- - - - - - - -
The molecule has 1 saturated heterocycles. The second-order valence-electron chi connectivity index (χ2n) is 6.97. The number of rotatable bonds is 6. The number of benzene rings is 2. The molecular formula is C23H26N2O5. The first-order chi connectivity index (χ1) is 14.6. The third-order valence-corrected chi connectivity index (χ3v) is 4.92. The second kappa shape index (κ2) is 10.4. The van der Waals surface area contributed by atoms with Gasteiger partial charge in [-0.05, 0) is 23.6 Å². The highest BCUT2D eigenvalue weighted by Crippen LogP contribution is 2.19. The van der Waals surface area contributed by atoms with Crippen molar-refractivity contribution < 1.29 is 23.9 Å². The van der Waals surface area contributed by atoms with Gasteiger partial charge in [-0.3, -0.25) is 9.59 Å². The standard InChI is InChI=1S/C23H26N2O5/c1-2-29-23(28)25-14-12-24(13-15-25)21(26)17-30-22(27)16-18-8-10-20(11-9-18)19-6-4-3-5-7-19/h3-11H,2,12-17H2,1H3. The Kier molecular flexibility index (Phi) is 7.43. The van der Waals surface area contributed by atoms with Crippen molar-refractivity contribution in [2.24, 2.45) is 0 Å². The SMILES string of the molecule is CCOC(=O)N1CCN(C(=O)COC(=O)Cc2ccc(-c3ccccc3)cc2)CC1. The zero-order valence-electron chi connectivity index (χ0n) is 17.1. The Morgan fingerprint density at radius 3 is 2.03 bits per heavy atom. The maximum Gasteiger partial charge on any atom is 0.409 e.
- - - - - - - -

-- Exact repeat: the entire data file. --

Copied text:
The molecule has 1 saturated heterocycles. The second-order valence-electron chi connectivity index (χ2n) is 6.97. The number of rotatable bonds is 6. The number of benzene rings is 2. The molecular formula is C23H26N2O5. The first-order chi connectivity index (χ1) is 14.6. The third-order valence-corrected chi connectivity index (χ3v) is 4.92. The second kappa shape index (κ2) is 10.4. The van der Waals surface area contributed by atoms with Gasteiger partial charge in [-0.05, 0) is 23.6 Å². The highest BCUT2D eigenvalue weighted by Crippen LogP contribution is 2.19. The van der Waals surface area contributed by atoms with Crippen molar-refractivity contribution < 1.29 is 23.9 Å². The van der Waals surface area contributed by atoms with Gasteiger partial charge in [-0.3, -0.25) is 9.59 Å². The standard InChI is InChI=1S/C23H26N2O5/c1-2-29-23(28)25-14-12-24(13-15-25)21(26)17-30-22(27)16-18-8-10-20(11-9-18)19-6-4-3-5-7-19/h3-11H,2,12-17H2,1H3. The Kier molecular flexibility index (Phi) is 7.43. The van der Waals surface area contributed by atoms with Crippen molar-refractivity contribution in [2.24, 2.45) is 0 Å². The SMILES string of the molecule is CCOC(=O)N1CCN(C(=O)COC(=O)Cc2ccc(-c3ccccc3)cc2)CC1. The zero-order valence-electron chi connectivity index (χ0n) is 17.1. The Morgan fingerprint density at radius 3 is 2.03 bits per heavy atom. The maximum Gasteiger partial charge on any atom is 0.409 e.